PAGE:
Belvidere was a real United Nations neighborhood. We were the only Italians. The rest of the families were German, French, Polish, Canadian and English.

















Chapter 1

Dad’s Hometown


Dad was born in a little village in the Abruzzi region of Italy.2 The village, San Martino D’Ocre, is located in the province of L’Aquila about a thirty-minute drive from the provincial capital, L’Aquila. Dad was born on January 7, 1890.

At the age of eleven, he left home to work as a water boy in a construction gang in Germany. As I was to find out later, Germany to my Dad included Germany, Austria, Hungary and Switzerland. While leaving home at eleven may seem terrible to our society, it was the normal thing in his day. Dad was one of twelve children and all had to picth in and help. He didn’t go alone, for some relative who had a job took Dad along and looked after him. On one of thee jobs, Dad got into trouble. One of the men dared Dad to climb a giant pine tree. (Well, Dad said it was a giant tree, and dads don’t lie.) To prove that he made it to the top he was to throw down an eagle’s nest. Well, up he went and threw down the nest. When he returned to the ground, he was arrested and fined. It seemed that disturbing an eagle’s nest was against the law.

Heights held no fear for Dad. I’m sure, as he watched me shivering on the third step of a step ladder, that he wondered how I could be his son. At age sixty-five, he painted the highest part of our house on the east side of Detroit. I have often wondered what people thought when they saw the old man on the top of a forty-foot extension ladder while I, the young man, held the bottom. It scares me just to remember how he would have only one foot on the ladder while stretching out to paint as far as he could reach.

Dad’s mother was a Nardis,3 and this side of the family had once been well-to-do. I remember Dad telling the story of how the money disappeared. This story involves my favorite ancestor, a real playboy. It seems this ancestor would go into town with his drinking buddies, and they would take the best table in the cantina. If the waitress was at all comely, he would make an interesting offer. As I think of it, she probably didn’t have to be at all comely after a few rounds of drinks. One of my friends claimed that when the waitresses all looked good, he had probably had enough to drink.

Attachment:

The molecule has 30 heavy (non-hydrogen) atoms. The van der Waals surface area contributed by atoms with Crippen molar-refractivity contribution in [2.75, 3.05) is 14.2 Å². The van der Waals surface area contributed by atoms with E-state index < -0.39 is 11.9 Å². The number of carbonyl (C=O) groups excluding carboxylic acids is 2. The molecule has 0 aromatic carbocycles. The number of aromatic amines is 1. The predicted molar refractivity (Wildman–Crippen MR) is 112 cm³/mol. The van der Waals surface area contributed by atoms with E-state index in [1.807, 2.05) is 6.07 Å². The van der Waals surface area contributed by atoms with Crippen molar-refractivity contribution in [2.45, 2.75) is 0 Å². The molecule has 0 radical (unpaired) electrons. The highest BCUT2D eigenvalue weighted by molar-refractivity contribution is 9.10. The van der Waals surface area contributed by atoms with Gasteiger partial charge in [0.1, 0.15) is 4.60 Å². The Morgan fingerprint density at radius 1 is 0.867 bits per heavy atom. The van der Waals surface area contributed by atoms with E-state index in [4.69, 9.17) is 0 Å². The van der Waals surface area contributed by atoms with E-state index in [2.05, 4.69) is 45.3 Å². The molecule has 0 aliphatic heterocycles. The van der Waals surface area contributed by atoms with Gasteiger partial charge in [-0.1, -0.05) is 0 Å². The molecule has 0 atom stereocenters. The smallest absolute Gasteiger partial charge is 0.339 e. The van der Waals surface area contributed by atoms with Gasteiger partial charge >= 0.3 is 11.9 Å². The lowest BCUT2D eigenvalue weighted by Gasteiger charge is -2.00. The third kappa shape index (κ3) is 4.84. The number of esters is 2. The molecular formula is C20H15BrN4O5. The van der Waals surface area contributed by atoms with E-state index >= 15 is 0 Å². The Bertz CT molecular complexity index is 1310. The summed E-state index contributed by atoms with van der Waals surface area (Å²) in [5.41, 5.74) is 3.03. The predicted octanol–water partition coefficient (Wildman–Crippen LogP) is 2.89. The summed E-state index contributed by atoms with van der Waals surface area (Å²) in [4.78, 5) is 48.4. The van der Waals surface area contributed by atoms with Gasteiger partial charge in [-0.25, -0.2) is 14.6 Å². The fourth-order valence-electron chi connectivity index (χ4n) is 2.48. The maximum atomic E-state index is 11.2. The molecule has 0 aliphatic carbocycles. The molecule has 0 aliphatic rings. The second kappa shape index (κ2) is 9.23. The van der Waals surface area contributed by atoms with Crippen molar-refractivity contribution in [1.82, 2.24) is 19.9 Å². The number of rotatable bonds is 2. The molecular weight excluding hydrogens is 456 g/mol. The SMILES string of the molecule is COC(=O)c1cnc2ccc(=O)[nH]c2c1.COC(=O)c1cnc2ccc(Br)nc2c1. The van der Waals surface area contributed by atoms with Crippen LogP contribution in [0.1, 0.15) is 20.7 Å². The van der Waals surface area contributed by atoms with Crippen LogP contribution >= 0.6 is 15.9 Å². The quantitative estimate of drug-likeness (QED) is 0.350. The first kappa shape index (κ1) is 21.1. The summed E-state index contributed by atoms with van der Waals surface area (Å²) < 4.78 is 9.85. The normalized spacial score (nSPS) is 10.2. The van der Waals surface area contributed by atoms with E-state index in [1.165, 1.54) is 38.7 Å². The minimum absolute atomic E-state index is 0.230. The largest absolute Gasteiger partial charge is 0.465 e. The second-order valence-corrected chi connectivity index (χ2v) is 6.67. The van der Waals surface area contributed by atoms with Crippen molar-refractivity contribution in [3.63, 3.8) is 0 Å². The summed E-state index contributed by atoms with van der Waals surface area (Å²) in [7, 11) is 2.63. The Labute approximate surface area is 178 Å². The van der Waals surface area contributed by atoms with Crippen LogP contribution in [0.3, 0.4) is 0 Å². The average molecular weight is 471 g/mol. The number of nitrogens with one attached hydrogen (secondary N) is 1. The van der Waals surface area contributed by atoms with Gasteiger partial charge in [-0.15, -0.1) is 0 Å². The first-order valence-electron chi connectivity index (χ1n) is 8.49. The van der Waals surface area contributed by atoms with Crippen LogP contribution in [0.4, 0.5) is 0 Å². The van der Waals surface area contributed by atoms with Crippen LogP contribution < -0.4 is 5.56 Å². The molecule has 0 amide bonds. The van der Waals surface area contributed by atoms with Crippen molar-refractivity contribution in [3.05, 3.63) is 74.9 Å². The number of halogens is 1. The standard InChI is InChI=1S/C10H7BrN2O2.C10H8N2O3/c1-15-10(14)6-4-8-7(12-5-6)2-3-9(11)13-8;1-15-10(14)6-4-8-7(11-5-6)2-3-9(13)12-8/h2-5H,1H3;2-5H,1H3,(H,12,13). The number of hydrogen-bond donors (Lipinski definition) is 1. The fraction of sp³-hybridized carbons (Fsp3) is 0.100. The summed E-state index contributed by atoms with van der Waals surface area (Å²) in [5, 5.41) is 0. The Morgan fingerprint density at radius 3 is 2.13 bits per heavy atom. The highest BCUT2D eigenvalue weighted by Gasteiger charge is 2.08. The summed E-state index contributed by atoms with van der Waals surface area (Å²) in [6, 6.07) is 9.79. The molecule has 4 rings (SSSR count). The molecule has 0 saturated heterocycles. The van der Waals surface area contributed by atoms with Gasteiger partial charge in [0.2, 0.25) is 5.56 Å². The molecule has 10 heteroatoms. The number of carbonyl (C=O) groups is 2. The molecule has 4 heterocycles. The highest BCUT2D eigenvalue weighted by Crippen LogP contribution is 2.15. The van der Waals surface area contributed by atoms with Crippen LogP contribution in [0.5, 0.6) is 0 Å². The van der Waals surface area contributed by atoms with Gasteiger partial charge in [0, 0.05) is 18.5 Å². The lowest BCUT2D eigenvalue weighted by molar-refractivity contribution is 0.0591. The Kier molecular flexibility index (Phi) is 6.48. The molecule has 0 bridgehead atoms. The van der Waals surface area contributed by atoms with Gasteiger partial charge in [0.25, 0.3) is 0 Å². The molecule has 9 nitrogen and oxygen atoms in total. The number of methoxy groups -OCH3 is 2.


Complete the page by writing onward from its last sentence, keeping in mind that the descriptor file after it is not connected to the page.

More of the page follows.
Before all you ex-Playboy bunnies rise up en masse to hang me in effigy or in person, let me assure you that this friend went to some real scudsy4 bars. But let’s get back to my great-grandfather and his offer.

He would offer to cover all of the bare leg which the waitress would show with lira notes. I’m told that while skirts started at the ground, great-grandpa got to see a lot of thigh. Well, there is where the money went.

Children matured early in Dad’s day, and he was soon a construction worker. By the time he was called in the military service he had become a foreman, which was not too bad for an eighteen year-old. He worked in the construction of tunnels in the mountains. His job was to drill holes for blasting. It went something like this:

Dad and his crew worked the afternoon shift using steam drills to make the holes. The night shift did the blasting, and the day shift did the removal of the rock that had been loosened. One evening Dad’s crew had completed their work and the powder crew came in to load the powder. Dad stayed behind to visit with the foreman of the powder crew. As the blasting crew loaded and tamped their charges, a voice told Dad that he didn’t belong there. This so frightened him that he ran madly for the exit. As he ran, there was an explosion which knocked him down. Dad said they were using some frozen dynamite, which made it unstable. This was the first of many “ESP experiences” Dad had. There were to be others, one of which included me.

About the time Dad reach the age of twenty-one, Italy decided that England, France and Germany weren’t the only ones entitled to colonies. They invaded Tripoli to liberate it from the Turks. I believe that Dad was in Tripoli from 1911 to 1912 and served in the heavy cavalry. They carried lances, sabers and carbines. Dad enjoyed telling about the Italian two-airplane air force in Tripoli. The Turks were terrified by them and ran as soon as one appeared in the air. The planes weren’t too airworthy, so Dad’s unit would gallop under the place to rescue the pilot in the event of a forced landing. I marvel at the fact that Dad’s lifespan included man’s first airplanes and also the moon landing.

Whenever I think of space flights, I think of the different reactions from my parents. Mom was convinced that if man landed on the moon, the world would end. Dad’s reaction was, “Joe, how does it work?” What a good and inquisitive mind he had.